By Jay Tibbitts
After four years of piano lessons from age 7-10, I begged my mom to let me switch to playing drums. Hesitant that I wouldn’t stick with it for long, my parents bought me a Remo drum practice pad and signed me up for lessons to see how serious I was.
As I proved myself by practicing month after month on my pad, they finally helped me out and arranged for me to get a drum set.
On my 11th birthday, my grandfather delivered an old red Ludwig drum set. The kit was beat-up and scratched. The hardware stands were mismatched. The cymbals included were a pair of 70s Zildjian hi-hats and an old 19″ Paiste crash, and the snare drum was something akin to the CB700 or Sunlite steel or aluminum drum.
At age 11, I didn’t know better. However, as I progressed in my drumming over the years, I quickly realized the importance of having better cymbals and a robust and versatile snare drum.
As I asked my drum teachers, musician friends, and older drummers what kind of snare drum I should get, they all recommended the same thing…the Ludwig Black Beauty.
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Ludwig Black Beauty Review
I’m 32 now and have been playing Ludwig snares since I was 16 years old. I’ve played varying sizes of Black Beauty snares on tours, sessions, and a wide variety of gigs from small jazz club gigs in Graz, Austria, to outdoor alt-rock festivals in Austin, Texas. I can add my testimony to the legacy that the Ludwig Black Beauty snare drum is one of the best snare drums I’ve played and owned.
My favorite aspect of the drum is its versatility. I have cranked it up super tight for specific jazz and pop gigs, and I have tuned it down as low as it goes with moon gels and tape all over it. I have always been able to achieve whatever tone I am searching for.
What Size Snare Drum Should I Use?
These days you have many options for snare sizes and builds. I have owned and played three different sizes and makes of the Black Beauty snare. I have a 6.5″ x14″ deeper version, a standard 5″ x14″, and a hammered shell 6.5″ x14″ version with tube lugs. Here are my thoughts on those three drums:
- 5×14 – My personal favorite has been the 5″x14″ version. I have found that my 5″x14″ deep version sounds good in just about any tuning range. Even though it’s only five inches deep, it always has a deep and rich tone while still providing a clear, strong crack for the backbeat. I also love how it responds when I tune it up and keep my snares reasonably tight.
- 6.5×14 – The 6.5″ deep versions are great drums as well, but I haven’t been as satisfied with the drum in the medium-high to higher tuning ranges. It always feels a little choked and stiff in that range. When I am looking for a classic deep snare sound, wide-open rock snare, or a lower and deadened snare sound, I usually go with the 6.5″ deep snare and then muffle to taste. (Lately, I’ve been loving using Drum Tortillas)
- 6.5×14 Hammered Shell – The hand-hammered shell with tube lugs looks incredible, but I have found that the tube lugs lose their tuning quickly, and the drum itself is quite dry for my taste. This is probably because of the reduced reflections with the hammered shell. I feel it doesn’t have as much resonance and body as the smooth shells. I absolutely love the look of tube lugs. Still, in my experience, they lose their tuning too quickly and loosen much quicker than the imperial lugs.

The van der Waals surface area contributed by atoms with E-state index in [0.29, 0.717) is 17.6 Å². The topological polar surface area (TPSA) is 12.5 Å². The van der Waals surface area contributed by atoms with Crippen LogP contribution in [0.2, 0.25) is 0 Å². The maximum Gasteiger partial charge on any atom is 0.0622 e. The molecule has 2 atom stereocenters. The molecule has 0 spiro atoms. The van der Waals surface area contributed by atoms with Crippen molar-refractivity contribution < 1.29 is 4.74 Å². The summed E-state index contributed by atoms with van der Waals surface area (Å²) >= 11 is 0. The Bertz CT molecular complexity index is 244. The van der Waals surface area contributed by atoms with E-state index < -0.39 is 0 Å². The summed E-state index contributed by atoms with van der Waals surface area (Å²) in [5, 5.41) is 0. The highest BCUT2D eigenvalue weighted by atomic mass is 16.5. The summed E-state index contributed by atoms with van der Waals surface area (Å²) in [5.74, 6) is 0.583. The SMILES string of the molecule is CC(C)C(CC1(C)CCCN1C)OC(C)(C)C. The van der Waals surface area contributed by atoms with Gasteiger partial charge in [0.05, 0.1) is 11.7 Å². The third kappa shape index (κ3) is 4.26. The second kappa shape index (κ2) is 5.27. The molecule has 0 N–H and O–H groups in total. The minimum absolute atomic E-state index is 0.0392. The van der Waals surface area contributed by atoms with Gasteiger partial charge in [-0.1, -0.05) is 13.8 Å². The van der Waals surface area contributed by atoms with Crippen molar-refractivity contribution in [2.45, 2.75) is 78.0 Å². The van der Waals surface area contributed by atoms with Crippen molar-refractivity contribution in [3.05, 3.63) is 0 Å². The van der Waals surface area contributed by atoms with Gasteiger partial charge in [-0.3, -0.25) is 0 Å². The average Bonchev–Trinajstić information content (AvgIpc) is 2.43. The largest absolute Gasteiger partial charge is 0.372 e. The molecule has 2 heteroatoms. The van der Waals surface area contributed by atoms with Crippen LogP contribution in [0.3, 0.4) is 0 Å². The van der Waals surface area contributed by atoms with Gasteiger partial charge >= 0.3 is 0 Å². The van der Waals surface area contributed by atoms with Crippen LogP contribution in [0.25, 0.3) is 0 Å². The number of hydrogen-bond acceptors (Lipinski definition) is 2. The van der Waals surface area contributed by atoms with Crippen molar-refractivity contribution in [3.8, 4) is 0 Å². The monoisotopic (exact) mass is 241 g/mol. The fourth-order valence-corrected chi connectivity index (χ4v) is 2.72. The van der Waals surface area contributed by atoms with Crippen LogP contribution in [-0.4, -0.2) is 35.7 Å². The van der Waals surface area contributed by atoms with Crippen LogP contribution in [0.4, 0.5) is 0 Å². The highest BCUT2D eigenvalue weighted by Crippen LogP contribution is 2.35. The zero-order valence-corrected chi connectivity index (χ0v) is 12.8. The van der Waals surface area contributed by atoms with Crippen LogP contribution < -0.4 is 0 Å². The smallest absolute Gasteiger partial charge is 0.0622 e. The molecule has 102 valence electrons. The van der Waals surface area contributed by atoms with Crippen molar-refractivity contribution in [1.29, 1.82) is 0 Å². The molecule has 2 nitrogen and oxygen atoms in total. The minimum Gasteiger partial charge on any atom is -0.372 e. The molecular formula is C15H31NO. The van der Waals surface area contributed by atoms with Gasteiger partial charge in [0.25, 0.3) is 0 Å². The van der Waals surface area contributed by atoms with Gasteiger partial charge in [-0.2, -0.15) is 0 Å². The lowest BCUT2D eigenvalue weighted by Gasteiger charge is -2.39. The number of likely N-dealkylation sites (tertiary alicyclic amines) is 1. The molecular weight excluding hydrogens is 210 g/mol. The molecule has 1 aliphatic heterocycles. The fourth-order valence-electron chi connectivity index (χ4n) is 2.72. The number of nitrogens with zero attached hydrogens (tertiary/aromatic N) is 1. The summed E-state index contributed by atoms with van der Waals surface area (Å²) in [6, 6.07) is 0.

The Ludwig Black Beauty typically features:
- P85 snare throw-off
- Black chrome finish over seamless brass shell
- Smooth shell with Imperial lugs
- Triple-flanged hoop
Die-Cast Hoops or Triple Flanged Hoops?
Lately, I’ve seen a lot of drummers experimenting with die-cast hoops on their Ludwig snares. The die-cast hoop provides a heavier hoop that can take a beating if you really need a slamming rimshot.
If you need your snare to cut and want more volume out of it, you might prefer the die-cast hoops. They have been known to help focus your snare drum sound and keep the drum sounding drier without needing too much additional muffling. The die-cast hoop also is really great for sidestick backbeats.
That said, I personally have preferred triple-flanged hoops (at least on my snares). I think die-cast hoops choke the drums too much and are too heavy and stiff for my taste. I’ve always liked my rimshot backbeat snare sound on triple-flange hoops more than a die-cast hoop. Triple-flanged hoops just breathe more and have more give since they’re not as heavy.
My only complaint about most Ludwig snares, including the black beauty snares, is the P85 snare throw-off. If you’ve ever used one, then you probably know what I am talking about.
It is virtually impossible to turn the snares back on solely by lifting the lever alone. You almost always have to raise the base of the throw-off to help it up and then lift the lever. Otherwise, the lever gets stuck and will bend when you try to force it up.
It always seemed odd to me that this high quality $700 snare drum came with this cheap throw-off. That said, one thing I do like about it is that I can twist and fine-tune the snare wire tightness while the snares are up, but overall I’d say it’s a pretty weak throw-off.
Some of the newer snares come with the P88 throw-off, which is an improvement, but not my favorite either. I’ve learned to like the P85 and get by with it, but If you really dislike the P85 throw-off, I suggest trying the P86 Millenium throw-off. It’s more expensive but worth it.
There’s a reason why the Ludwig Black Beauty snare drum has been a staple for working drummers worldwide. It really does have an iconic classic sound that has been heard on some of the most timeless records.
It’s more expensive than your beginner snare drum, but it’s worth the investment since your snare and cymbals really define your sound as a drummer. I own Craviotto, Gretsch, and various Ludwig snares, and the Black Beauty never lets me down. It really is a versatile and great sounding drum.